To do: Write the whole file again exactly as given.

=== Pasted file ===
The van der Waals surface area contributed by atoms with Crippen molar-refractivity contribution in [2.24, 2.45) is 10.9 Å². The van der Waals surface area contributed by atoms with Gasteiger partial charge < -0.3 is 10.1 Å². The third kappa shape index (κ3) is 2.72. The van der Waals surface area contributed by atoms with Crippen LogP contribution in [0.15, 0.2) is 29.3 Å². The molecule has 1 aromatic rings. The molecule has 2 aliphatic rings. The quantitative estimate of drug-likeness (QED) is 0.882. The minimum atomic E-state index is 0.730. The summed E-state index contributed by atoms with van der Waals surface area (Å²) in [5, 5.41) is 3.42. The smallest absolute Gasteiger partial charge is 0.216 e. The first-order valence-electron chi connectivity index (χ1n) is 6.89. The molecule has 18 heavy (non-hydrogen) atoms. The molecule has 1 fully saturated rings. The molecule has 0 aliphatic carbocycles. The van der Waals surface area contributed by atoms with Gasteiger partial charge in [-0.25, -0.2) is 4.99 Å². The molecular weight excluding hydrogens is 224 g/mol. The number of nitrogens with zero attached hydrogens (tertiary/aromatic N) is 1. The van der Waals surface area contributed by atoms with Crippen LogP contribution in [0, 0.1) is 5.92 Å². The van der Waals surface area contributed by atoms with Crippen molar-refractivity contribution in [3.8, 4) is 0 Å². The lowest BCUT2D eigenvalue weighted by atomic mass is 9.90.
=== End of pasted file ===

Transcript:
The van der Waals surface area contributed by atoms with Crippen molar-refractivity contribution in [2.24, 2.45) is 10.9 Å². The van der Waals surface area contributed by atoms with Gasteiger partial charge < -0.3 is 10.1 Å². The third kappa shape index (κ3) is 2.72. The van der Waals surface area contributed by atoms with Crippen LogP contribution in [0.15, 0.2) is 29.3 Å². The molecule has 1 aromatic rings. The molecule has 2 aliphatic rings. The quantitative estimate of drug-likeness (QED) is 0.882. The minimum atomic E-state index is 0.730. The summed E-state index contributed by atoms with van der Waals surface area (Å²) in [5, 5.41) is 3.42. The smallest absolute Gasteiger partial charge is 0.216 e. The first-order valence-electron chi connectivity index (χ1n) is 6.89. The molecule has 18 heavy (non-hydrogen) atoms. The molecule has 1 fully saturated rings. The molecule has 0 aliphatic carbocycles. The van der Waals surface area contributed by atoms with Gasteiger partial charge in [-0.25, -0.2) is 4.99 Å². The molecular weight excluding hydrogens is 224 g/mol. The number of nitrogens with zero attached hydrogens (tertiary/aromatic N) is 1. The van der Waals surface area contributed by atoms with Crippen LogP contribution in [0, 0.1) is 5.92 Å². The van der Waals surface area contributed by atoms with Crippen molar-refractivity contribution in [3.8, 4) is 0 Å². The lowest BCUT2D eigenvalue weighted by atomic mass is 9.90.